TU Delft is the only university in the Netherlands where fewer than one in five professors are women, as shown in the Dutch Network of Women Professors (LNVH) monitor on Thursday. TU Delft may have achieved its own target for 2020, but of all the universities in the country, that target was also the least ambitious at just 15%. Is there at least any progress to report? Yes there is, although it is just as unimpressive at 1% compared to the year before.
The tone of the LNVH is more cheerful. The network points out that at national level much has changed in its 20 year existence. Of a meagre 6.5% of female professors then to more than one quarter (25.7%) at the end of 2020. This equates to almost quadruple the number. And if all the universities meet their targets for 2025, that would amount to 31.2% nationally, it would mean that the tipping point of critical mass will have been passed. This would be the moment in which there are enough women in the body of professors to change the norm. After this, greater diversity should happen automatically.
This is still a way off for TU Delft. Just like last year, TU Delft is at the bottom of the pile and an equal male-female division is nowhere in sight. It does not look like there will be much progress either as, in contrast to the national trend, TU Delft appointed more male than female professors - five men and four women – in the monitor year.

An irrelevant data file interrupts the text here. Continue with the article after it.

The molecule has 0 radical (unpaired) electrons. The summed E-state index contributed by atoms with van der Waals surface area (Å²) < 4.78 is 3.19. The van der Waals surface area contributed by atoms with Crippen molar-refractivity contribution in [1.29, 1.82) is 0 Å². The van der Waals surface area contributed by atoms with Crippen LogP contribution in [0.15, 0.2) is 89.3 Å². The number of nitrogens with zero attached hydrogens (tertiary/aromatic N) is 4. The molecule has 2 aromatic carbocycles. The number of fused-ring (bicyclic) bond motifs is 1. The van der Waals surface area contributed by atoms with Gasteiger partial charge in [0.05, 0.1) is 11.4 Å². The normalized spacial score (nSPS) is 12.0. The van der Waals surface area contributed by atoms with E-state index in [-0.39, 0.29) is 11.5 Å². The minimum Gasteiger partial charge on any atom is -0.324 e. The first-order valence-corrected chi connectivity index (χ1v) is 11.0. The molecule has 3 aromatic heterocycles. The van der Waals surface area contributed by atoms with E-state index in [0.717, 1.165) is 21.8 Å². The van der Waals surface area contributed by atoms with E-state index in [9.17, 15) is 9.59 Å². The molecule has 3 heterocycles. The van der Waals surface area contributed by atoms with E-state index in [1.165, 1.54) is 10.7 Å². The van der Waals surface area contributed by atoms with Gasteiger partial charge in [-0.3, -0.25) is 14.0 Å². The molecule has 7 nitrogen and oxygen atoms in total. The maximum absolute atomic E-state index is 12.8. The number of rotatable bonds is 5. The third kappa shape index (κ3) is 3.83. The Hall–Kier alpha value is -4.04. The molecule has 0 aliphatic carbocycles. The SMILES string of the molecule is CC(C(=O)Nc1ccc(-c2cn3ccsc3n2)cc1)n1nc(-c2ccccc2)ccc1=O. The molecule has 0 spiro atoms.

What does jump out is that TU Delft scored well in terms of people emerging from the proverbial breeding ground for professorships. TU Delft has one of the highest number of appointments of female associate professors. Initiatives such as the new Parental Fund at the Faculty of Aerospace Engineering could help straighten the M/F balance, just as the TU Delft Technology Fellowship has been doing for a few years.
Leaking pipelineAt the end of the monitor year of 2020, there were 3,555 professors at Dutch universities: 2,666 men and 889 women. Among the student body, the proportion of women (50.6%) is a little higher than the proportion of men. And the proportion of women (53.5%) who graduate is even higher. So why does the proportion of women later in the academic career path drop sharply? Even TU Delft’s ‘pipeline is leaking’, shows the gender diversity dashboard.
Is TU Delft doing enough?
Does the mediocre progress on gender diversity at TU Delft not call for drastic measures? In a recent interview with Delta, Vice Rector Magnificus Rob Mudde announced that he is not an advocate of hard quotas, and last year Diversity Officer David Keyson said something similar. Is ‘being more alert’, as Mudde argues, sufficient to grow from 17% to 25% female professors over the next four years as TU Delft is striving for enough? Is TU Delft’s small number of academic women – and thus the lack of role models – not working strongly against us? How can we break through ingrained patterns and unconscious gender bias if women remain concerned about being seen as token women? Delta will delve into this in greater depth next week with an interview with Librae, the network of female TU Delft students.